Superbubbles in disk galaxies
by: Mac Low, M.-M.; McCray, R.[ADS: 1988ApJ...324..776M, pdf, first author: personal site, second author]
This paper is part of a series of papers done by Mac Low and McCray on this subject. This paper contains the theory and analytic backing on the subject, another paper in 1989 contains more of the simulations on the same subject. This paper and others formed the basis of Mac Low's PhD dissertation, "Interactions of Massive Stars with the Interstellar Medium: Bow Shocks and Superbubbles". McCray was his advisor. Mac Low would later go on to advise my advisor Fabian Heitsch for his PhD.
This particular paper is heavy on the theory and equations. Basically they are looking at how supernovas (SNs) interact with the ISM. As supernovas explode they release significant energy into the ISM and create a bubble of hot gas. If the bubble is large enough it gets classified as a superbubble, which has the possibility of blowing out of the galactic disk, which then affects the halo and galactic accretion.
This paper represents a significant step forward in our understanding of the structure of the ISM. The models produced here are idealized and smooth, meaning everything looks nice, flat and symmetric. 25 years later the technology and experience available to researchers has improved and thus we have moved on to solving this exact same problem, except in 3D and with a much more complex setup.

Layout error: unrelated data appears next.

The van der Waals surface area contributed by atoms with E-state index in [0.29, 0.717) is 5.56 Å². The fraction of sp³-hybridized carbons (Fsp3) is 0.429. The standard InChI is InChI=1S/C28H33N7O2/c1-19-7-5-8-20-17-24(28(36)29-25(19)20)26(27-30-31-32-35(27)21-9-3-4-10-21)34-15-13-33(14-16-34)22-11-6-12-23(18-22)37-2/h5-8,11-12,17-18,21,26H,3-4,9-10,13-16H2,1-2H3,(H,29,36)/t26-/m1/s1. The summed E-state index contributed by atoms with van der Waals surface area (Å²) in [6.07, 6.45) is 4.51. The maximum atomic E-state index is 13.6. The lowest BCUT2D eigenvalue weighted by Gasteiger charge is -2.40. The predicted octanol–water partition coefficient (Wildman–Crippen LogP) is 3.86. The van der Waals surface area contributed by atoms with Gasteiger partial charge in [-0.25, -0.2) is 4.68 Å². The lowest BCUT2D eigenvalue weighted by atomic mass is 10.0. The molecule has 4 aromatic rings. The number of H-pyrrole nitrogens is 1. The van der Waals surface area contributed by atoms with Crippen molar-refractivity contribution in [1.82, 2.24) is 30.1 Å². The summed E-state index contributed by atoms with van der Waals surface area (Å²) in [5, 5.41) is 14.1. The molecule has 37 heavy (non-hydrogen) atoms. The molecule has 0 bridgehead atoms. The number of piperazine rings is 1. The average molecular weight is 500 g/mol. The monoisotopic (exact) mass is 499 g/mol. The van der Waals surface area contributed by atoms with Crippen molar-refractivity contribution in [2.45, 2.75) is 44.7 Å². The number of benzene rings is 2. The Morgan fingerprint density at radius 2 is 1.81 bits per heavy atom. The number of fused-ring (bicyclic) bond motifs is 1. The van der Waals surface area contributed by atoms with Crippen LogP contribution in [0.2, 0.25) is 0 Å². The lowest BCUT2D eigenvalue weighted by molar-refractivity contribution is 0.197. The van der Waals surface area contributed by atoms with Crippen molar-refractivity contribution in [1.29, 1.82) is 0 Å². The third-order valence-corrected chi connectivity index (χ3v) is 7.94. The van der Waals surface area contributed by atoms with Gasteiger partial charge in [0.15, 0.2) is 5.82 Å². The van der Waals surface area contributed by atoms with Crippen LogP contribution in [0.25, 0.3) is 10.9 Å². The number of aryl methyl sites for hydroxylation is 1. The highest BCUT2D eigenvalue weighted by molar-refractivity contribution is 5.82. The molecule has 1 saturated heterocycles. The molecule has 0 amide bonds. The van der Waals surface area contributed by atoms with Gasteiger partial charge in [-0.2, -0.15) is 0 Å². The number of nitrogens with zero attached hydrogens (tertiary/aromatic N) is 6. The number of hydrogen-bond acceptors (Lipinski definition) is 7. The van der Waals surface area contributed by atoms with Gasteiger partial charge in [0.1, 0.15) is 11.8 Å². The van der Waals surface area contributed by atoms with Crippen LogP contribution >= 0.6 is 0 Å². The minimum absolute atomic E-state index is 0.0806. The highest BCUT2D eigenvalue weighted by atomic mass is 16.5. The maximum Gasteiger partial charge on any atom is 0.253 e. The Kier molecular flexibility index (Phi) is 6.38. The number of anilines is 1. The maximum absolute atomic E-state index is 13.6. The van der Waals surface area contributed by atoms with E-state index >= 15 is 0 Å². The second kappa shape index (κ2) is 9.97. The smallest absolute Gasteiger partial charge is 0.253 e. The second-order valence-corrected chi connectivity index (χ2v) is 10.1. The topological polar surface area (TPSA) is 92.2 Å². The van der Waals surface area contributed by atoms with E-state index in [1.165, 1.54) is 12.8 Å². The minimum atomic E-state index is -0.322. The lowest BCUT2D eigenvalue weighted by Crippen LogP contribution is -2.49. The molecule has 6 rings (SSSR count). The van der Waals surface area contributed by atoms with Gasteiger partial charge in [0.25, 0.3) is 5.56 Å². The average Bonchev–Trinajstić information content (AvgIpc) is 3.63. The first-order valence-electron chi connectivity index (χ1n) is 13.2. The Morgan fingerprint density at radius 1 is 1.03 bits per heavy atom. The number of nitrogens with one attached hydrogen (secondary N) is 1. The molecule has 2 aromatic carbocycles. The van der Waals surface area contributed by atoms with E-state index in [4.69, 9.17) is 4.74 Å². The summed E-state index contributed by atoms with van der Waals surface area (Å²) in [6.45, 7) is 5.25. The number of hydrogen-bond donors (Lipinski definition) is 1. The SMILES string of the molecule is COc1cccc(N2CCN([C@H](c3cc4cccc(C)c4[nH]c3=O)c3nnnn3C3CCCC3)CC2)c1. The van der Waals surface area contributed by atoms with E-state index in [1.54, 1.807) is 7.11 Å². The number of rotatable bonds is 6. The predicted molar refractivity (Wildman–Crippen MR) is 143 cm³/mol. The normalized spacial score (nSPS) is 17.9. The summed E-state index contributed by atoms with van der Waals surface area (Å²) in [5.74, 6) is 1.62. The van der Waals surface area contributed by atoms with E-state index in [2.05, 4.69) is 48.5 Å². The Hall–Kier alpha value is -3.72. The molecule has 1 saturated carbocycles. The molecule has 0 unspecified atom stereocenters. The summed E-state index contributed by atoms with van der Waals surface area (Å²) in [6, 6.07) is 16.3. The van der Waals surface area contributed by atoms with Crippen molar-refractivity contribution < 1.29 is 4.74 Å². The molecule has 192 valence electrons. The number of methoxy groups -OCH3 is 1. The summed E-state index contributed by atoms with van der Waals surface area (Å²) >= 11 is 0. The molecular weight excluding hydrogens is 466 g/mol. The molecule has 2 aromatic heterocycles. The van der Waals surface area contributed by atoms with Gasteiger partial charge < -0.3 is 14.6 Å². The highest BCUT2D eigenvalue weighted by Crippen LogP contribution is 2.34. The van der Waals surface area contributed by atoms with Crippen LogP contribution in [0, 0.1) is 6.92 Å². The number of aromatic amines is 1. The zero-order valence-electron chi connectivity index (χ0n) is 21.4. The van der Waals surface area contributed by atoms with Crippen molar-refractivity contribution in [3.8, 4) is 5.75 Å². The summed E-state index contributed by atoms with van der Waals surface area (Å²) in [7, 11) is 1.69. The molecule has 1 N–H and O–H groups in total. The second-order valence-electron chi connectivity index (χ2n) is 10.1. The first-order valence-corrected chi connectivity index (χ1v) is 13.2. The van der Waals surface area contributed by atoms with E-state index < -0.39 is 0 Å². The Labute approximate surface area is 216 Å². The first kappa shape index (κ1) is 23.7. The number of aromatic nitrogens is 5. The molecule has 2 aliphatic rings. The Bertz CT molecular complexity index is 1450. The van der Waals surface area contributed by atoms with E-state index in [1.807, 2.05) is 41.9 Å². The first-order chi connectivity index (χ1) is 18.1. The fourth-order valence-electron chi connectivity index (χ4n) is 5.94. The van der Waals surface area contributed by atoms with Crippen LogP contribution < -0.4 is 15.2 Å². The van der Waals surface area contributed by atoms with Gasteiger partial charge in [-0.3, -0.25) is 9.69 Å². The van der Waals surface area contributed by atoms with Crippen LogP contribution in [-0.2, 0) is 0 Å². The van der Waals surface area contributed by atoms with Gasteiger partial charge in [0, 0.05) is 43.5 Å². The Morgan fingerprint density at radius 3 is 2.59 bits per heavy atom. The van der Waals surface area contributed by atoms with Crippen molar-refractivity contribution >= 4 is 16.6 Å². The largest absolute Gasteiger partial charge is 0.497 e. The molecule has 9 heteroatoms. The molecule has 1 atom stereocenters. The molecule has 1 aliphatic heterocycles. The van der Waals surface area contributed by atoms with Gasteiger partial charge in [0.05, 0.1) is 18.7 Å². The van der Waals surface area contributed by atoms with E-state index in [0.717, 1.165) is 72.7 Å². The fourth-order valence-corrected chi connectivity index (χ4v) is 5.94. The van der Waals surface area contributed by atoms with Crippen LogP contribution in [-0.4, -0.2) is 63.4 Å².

There are two important conclusions that I wanted to mention. They provide a parameter that determines whether or not a superbubble will blow out of a stratified galactic disk. They give it as:
D = LSN ρ01/2 Pe-3/2 H-2where LSN is the luminosity from the SNs, ρ0 is the density of the galactic disk (or ISM), Pe is the external pressure from the ISM, and H is the scale height of the disk. If D > 100 then there will be blowout even if the center of the superbubble begins to collapse. It will be interesting to find a corresponding parameter for a more complex set of simulations.
The second important point is that if there is a dense cloud in the ISM then when the edge of the superbubble over runs it will not "puncture" the bubble leading to a release of pressure. The bubble will instead travel around it and continue expanding. This is something that has become a very important consideration since it is the thing that allows molecular clouds to survive strong shocks like this. This was essentially a hint at the beginning of the study of the survivability of cold molecular clouds when they have been strongly shocked. The problem is that if molecular clouds are strongly shocked then they will heat up, expand and will not collapse gravitationally to form stars. So there has to be some way for them to survive long enough to form stars. Many people will look into this problem later, and research is still going on.
As a note, they used the 2D hydro code Zeus, which was very influential back in the day. The creators of Zeus rewrote the code for MHD and 3D and named it Athena (original site). Athena is the code that I use for my research.